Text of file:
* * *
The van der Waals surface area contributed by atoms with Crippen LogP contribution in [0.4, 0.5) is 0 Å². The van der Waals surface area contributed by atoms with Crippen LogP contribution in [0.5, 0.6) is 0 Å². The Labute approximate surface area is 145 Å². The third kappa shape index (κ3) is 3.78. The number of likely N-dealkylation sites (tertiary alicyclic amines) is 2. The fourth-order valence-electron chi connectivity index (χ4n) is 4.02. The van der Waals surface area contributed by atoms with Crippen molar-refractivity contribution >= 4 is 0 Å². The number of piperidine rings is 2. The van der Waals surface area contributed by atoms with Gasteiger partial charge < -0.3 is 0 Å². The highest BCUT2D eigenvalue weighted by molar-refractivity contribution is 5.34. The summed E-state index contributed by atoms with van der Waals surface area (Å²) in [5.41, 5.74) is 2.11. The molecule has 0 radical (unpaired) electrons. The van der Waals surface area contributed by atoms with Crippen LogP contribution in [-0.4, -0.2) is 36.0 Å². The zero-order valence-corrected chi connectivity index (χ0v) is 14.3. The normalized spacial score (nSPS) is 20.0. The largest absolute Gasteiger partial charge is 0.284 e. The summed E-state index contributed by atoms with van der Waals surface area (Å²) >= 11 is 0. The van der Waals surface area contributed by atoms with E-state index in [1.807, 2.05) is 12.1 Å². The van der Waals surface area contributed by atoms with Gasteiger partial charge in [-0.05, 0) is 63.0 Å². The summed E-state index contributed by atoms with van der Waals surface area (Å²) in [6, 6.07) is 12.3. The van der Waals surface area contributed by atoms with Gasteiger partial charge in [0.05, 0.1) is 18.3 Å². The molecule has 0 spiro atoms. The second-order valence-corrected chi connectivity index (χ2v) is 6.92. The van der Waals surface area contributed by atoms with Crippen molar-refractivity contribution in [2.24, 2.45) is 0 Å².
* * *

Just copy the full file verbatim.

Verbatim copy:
The van der Waals surface area contributed by atoms with Crippen LogP contribution in [0.4, 0.5) is 0 Å². The van der Waals surface area contributed by atoms with Crippen LogP contribution in [0.5, 0.6) is 0 Å². The Labute approximate surface area is 145 Å². The third kappa shape index (κ3) is 3.78. The number of likely N-dealkylation sites (tertiary alicyclic amines) is 2. The fourth-order valence-electron chi connectivity index (χ4n) is 4.02. The van der Waals surface area contributed by atoms with Crippen molar-refractivity contribution >= 4 is 0 Å². The number of piperidine rings is 2. The van der Waals surface area contributed by atoms with Gasteiger partial charge < -0.3 is 0 Å². The highest BCUT2D eigenvalue weighted by molar-refractivity contribution is 5.34. The summed E-state index contributed by atoms with van der Waals surface area (Å²) in [5.41, 5.74) is 2.11. The molecule has 0 radical (unpaired) electrons. The van der Waals surface area contributed by atoms with Crippen LogP contribution in [-0.4, -0.2) is 36.0 Å². The zero-order valence-corrected chi connectivity index (χ0v) is 14.3. The normalized spacial score (nSPS) is 20.0. The largest absolute Gasteiger partial charge is 0.284 e. The summed E-state index contributed by atoms with van der Waals surface area (Å²) >= 11 is 0. The van der Waals surface area contributed by atoms with E-state index in [1.807, 2.05) is 12.1 Å². The van der Waals surface area contributed by atoms with Gasteiger partial charge in [-0.05, 0) is 63.0 Å². The summed E-state index contributed by atoms with van der Waals surface area (Å²) in [6, 6.07) is 12.3. The van der Waals surface area contributed by atoms with Gasteiger partial charge in [0.05, 0.1) is 18.3 Å². The molecule has 0 spiro atoms. The second-order valence-corrected chi connectivity index (χ2v) is 6.92. The van der Waals surface area contributed by atoms with Crippen molar-refractivity contribution in [2.24, 2.45) is 0 Å².